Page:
That means, the ideation process begins by thinking of the humans you’re working to serve.

And that requires a great deal of empathy.

em·pa·thy: the ability to understand and share the feelings of another. noun

Fun fact: the word “empathy” is being used more now than it ever has in the past – and it originated in ancient Greece.

Sure, words come in and out of vogue all the time, but in this, I see a trend that will continue to rise, precisely because the concept is becoming increasingly important to our modern lives.

And our businesses.

We have to understand not only what our customers want, but also how they think and feel. Not just what they expect from a product, but what they want for their lives (that they hope the product will help them achieve).

Davide Scalzo, previously Product Director at Yplan, talked about the difference between traditional “user research” and this deeper kind of understanding. His process isn’t to ask customers questions about the product, or pre-product idea, but to find out about their lives, “what frustrates them, what excites them, what is meaningful to them.”

Customer research that begins with the customer (not the product) includes interviews, surveys and other ethnographic research methods. It’s where human-centered development starts (and it’s also how you’ll iterate moving forward), but don’t forget to ask your own people. They’re often an untapped resource.

This is where the second tenet of Design Thinking comes in: Diversity.

No definition needed here – it’s all about getting people involved. A wide variety of people, just like Buckminster Fuller’s team.

For example, having the people who are in contact with your customers every day in the room, ideating solutions with you, can make the process of finding the most pressing problems to tackle more efficient.

Which isn’t to say leading a diverse team is smooth-sailing. If your company is like many others, people from different departments aren’t used to working together.

When you’re trying to begin a successful Design Thinking workshop, that unfamiliarity (and sometimes rivalry) can get in the way.

My recommendation: Start the conversation by talking about your customer. The customer’s needs, wants, and desired outcomes. Their problems and pain points. Make sure you’re doing right by your customer— a shared value everyone can align around. Then you’ll achieve cross-functional collaboration.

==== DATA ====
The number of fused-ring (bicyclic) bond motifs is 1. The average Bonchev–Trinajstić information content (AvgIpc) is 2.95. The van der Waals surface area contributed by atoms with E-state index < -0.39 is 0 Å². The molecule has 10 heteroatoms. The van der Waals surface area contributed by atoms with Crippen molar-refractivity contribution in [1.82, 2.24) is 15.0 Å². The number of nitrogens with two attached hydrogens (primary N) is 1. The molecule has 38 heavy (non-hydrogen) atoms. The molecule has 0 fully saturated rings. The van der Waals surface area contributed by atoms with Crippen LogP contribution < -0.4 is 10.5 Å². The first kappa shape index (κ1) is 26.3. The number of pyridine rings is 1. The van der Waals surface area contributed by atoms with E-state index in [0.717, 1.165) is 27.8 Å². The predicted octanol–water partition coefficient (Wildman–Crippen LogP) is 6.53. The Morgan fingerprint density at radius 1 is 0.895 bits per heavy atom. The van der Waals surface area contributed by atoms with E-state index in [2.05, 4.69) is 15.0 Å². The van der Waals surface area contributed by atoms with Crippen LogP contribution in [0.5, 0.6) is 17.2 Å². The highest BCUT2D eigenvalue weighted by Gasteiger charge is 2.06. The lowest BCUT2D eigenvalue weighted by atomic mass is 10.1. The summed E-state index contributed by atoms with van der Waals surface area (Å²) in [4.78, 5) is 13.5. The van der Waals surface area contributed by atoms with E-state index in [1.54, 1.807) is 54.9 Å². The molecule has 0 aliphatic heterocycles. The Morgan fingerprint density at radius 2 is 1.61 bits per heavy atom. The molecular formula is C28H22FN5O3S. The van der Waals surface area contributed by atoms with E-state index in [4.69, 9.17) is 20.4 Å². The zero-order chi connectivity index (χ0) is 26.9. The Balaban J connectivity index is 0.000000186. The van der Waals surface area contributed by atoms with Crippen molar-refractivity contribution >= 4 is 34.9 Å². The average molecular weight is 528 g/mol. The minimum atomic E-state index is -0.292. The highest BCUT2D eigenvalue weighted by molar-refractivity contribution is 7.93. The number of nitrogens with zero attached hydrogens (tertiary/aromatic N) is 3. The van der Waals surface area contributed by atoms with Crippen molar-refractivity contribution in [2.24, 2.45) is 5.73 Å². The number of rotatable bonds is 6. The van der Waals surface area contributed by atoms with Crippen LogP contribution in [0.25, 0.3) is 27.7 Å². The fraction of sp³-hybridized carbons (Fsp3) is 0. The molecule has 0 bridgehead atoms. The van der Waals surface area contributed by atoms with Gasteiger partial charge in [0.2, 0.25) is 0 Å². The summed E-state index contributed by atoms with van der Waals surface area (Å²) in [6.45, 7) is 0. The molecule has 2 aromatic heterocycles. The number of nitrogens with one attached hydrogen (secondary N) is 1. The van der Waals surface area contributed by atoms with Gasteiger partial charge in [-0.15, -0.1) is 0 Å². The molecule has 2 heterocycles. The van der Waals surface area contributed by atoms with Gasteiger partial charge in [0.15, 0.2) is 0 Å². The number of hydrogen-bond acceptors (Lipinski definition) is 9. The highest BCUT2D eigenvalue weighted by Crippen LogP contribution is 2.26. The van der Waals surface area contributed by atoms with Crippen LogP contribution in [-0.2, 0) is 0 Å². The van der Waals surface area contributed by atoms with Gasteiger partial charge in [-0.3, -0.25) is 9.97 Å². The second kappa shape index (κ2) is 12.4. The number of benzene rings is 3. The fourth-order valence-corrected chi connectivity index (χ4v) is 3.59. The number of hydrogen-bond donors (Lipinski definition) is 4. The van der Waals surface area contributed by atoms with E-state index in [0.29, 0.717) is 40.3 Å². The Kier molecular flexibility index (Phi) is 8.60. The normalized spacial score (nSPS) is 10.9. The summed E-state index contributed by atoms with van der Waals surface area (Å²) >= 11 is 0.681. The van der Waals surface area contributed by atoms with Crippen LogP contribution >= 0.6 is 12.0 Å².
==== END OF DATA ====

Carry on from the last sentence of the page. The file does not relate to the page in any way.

As a manager I knew used to say, “it’s not herding cats; it’s getting eagles to fly in formation.”

Not sure you’re up to choreographing birds of prey? Companies like Digital Surgeons specialize in bridging the gaps between coworkers and customers to create human-centered design.

Tips on Using Design Thinking from Idea to Product

Product management is usually an analytical role – product managers drive products forward by looking at data and crunching numbers. That analytical approach is useful, especially for optimizing processes and products. But it’s not conducive to focusing on customer needs or coming up with entirely fresh ideas based on those needs.

Davide Scalzo has a tip for conducting productive Design Thinking sessions: encourage participants to create the broadest possible set of choices, rather than trying to find one “right” idea. This step is also crucial to creating the learning mindset that is so important for successful Design Thinking teams to adopt.

John Cutler recommends planning the structure of the product design differently from the beginning as a way to ensure you don’t fall into the “Feature Factory” trap. His idea is to schedule a recap of your product development initiative, and even design slides early in the process with placeholders for data, which you’ll revisit in the future. This strategy sets everyone up to adopt a “learning mindset” where every project includes an “unbiased retrospective.”

It also promotes measurement and evidence-driven development – not to mention a more agile, responsive approach to feature building as you test out the best ideas from the group.

Most importantly, you won’t be moving onto the next project so fast that you can’t learn from the last project.

It’s a very Lean approach, and with the empathetic research as its foundation, it bridges the gaps between Design, Lean Startup Methodology, and Customer Development – which as Rajat Harlalka, founder of Bellurbis Technologies (a mobile apps company), explains is a winning combination:

“In fact, all three teach the following: Learning and Discovery, Direct Observation, Failing Fast, Test Your Assumptions and Iterative Development. Formalizing the link between Design and Product Development can take us even further forward in developing leaner products that customers love.” – Rajat Harlalka

Much like Lean (aka. agile) development, Design Thinking is customer-centered, research intensive, and very much in favor of early prototyping, followed by a refining process. But the difference, as Harkalka puts it, is this:

“The challenge with agile, however, is that sometimes it can feel regulated. This approach is sometimes so development focused that there is a lack in understanding the marketplace.” – Rajat Harlalka

The structures of agile development alone aren’t conducive to fostering the out-of-the-box creative thinking necessary to develop ideas customers don’t even know they’d love.

It’s for this reason that if you look at companies that use Design Thinking, you’ll find some of the most notable innovators – Apple, United Technologies, Airbnb, GE, and many others.

Let’s have a conversation about how you can incorporate Design Thinking principles into your next product development sprint.